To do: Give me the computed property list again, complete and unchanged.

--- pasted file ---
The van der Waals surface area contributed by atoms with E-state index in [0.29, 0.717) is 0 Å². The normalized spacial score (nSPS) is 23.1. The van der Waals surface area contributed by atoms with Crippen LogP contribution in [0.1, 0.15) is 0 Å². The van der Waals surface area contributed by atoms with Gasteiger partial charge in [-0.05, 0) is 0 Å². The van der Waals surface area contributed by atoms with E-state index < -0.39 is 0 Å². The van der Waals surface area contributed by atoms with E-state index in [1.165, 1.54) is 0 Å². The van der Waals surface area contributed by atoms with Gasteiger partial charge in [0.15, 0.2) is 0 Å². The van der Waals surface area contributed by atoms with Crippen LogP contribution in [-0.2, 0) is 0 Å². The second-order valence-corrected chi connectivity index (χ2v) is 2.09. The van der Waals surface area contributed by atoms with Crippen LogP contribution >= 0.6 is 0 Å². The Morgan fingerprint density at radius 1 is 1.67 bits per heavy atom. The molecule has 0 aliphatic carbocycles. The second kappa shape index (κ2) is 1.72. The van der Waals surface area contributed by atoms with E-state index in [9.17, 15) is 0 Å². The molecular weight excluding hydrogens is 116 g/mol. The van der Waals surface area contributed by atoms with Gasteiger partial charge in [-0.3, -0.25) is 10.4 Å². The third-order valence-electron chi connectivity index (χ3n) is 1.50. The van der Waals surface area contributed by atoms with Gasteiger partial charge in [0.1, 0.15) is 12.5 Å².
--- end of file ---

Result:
The van der Waals surface area contributed by atoms with E-state index in [0.29, 0.717) is 0 Å². The normalized spacial score (nSPS) is 23.1. The van der Waals surface area contributed by atoms with Crippen LogP contribution in [0.1, 0.15) is 0 Å². The van der Waals surface area contributed by atoms with Gasteiger partial charge in [-0.05, 0) is 0 Å². The van der Waals surface area contributed by atoms with E-state index < -0.39 is 0 Å². The van der Waals surface area contributed by atoms with E-state index in [1.165, 1.54) is 0 Å². The van der Waals surface area contributed by atoms with Gasteiger partial charge in [0.15, 0.2) is 0 Å². The van der Waals surface area contributed by atoms with Crippen LogP contribution in [-0.2, 0) is 0 Å². The second-order valence-corrected chi connectivity index (χ2v) is 2.09. The van der Waals surface area contributed by atoms with Crippen LogP contribution >= 0.6 is 0 Å². The Morgan fingerprint density at radius 1 is 1.67 bits per heavy atom. The molecule has 0 aliphatic carbocycles. The second kappa shape index (κ2) is 1.72. The van der Waals surface area contributed by atoms with E-state index in [9.17, 15) is 0 Å². The molecular weight excluding hydrogens is 116 g/mol. The van der Waals surface area contributed by atoms with Gasteiger partial charge in [-0.3, -0.25) is 10.4 Å². The third-order valence-electron chi connectivity index (χ3n) is 1.50. The van der Waals surface area contributed by atoms with Gasteiger partial charge in [0.1, 0.15) is 12.5 Å².